Nonbank financial companies that pose a risk to consumers will be examined by the federal consumer financial protection agency under a seldom used legal provision, the agency said Monday, adding it will propose a rule to “make the process more transparent.”
In a release, the Consumer Financial Protection Bureau (CFPB) said using the “dormant authority” provision, provided under the 2010 Dodd-Frank Wall Street Reform and Consumer Protection Act (Dodd-Frank), will help protect consumers and level the playing field between banks and nonbanks.
“This authority gives us critical agility to move as quickly as the market, allowing us to conduct examinations of financial companies posing risks to consumers and stop harm before it spreads,” bureau Director Rohit Chopra said in a statement.
The agency asserted that the 2010 law make several categories of entities subject to the CFPB’s nonbank supervision program (including so-called “fintechs,” or financial technology companies that do not have a bank or credit union charter). Among the entities: all nonbank entities in the mortgage, private student loan, and payday loan industries, regardless of size; and “larger participants” in other nonbank markets for consumer financial products and services.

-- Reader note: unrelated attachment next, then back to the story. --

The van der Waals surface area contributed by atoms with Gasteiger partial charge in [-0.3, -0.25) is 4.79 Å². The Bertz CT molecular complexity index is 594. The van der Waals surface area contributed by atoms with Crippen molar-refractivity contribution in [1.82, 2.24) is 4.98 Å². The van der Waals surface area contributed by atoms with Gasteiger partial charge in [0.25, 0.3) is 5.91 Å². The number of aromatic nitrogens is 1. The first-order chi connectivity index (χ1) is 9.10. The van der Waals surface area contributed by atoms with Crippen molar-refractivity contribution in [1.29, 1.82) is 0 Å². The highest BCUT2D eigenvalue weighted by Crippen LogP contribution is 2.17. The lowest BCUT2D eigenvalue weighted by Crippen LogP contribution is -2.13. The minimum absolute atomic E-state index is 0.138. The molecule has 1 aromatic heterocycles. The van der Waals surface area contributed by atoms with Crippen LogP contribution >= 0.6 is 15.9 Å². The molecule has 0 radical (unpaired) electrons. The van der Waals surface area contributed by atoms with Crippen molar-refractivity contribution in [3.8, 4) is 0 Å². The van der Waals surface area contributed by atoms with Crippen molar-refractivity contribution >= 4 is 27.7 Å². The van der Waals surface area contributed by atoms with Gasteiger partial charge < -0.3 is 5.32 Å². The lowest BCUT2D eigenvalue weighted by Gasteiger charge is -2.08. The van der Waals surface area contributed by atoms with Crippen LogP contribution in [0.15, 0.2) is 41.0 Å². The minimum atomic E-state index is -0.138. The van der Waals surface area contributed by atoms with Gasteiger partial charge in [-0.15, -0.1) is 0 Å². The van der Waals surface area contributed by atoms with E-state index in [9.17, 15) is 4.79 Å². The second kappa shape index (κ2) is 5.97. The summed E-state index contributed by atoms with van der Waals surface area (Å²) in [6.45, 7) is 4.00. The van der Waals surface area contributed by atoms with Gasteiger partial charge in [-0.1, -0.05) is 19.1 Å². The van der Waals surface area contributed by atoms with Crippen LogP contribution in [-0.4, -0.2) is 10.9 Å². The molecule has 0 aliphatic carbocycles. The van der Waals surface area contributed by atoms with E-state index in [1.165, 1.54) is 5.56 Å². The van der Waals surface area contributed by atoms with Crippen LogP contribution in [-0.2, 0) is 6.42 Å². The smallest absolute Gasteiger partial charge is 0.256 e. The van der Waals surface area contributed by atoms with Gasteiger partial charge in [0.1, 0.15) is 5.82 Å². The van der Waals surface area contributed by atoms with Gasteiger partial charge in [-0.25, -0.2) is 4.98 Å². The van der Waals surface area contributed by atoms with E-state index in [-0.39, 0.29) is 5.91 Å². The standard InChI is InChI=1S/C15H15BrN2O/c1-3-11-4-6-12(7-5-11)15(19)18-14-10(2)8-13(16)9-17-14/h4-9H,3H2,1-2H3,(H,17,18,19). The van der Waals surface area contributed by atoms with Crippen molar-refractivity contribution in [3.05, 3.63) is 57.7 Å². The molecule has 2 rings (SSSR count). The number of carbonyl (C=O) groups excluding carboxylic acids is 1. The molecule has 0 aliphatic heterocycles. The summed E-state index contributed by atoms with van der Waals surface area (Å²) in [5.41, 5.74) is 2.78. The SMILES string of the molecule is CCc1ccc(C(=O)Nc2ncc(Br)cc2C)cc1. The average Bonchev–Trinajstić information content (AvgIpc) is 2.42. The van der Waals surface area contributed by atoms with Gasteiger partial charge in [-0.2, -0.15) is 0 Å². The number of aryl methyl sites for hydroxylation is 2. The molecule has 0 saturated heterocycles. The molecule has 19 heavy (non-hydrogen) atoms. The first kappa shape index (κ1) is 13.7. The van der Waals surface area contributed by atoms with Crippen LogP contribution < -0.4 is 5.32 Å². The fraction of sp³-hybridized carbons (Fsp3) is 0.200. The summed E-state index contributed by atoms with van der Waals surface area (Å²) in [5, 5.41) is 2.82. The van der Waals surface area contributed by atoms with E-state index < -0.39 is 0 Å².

Its latest announcement, the agency said, covers a third category: nonbanks whose activities the agency has reasonable cause to determine pose risks to consumers. The services do not have to be specific to any particular consumer financial product or service.
“While the CFPB did implement the provision through a procedural rule in 2013, the agency has now begun to invoke this authority,” the agency said. “This will allow the CFPB to be agile and supervise entities that may be fast-growing or are in markets outside the existing nonbank supervision program.”
The proposed rule, the agency said, updates its procedures for risk determinations to authorize the release by the agency of certain information about any final determinations made. The proposal is designed to provide greater guidance to the marketplace on how the CFPB will make its determinations, the agency said.
The company involved will have an opportunity to provide input to the CFPB on what information is released to the public, the bureau said.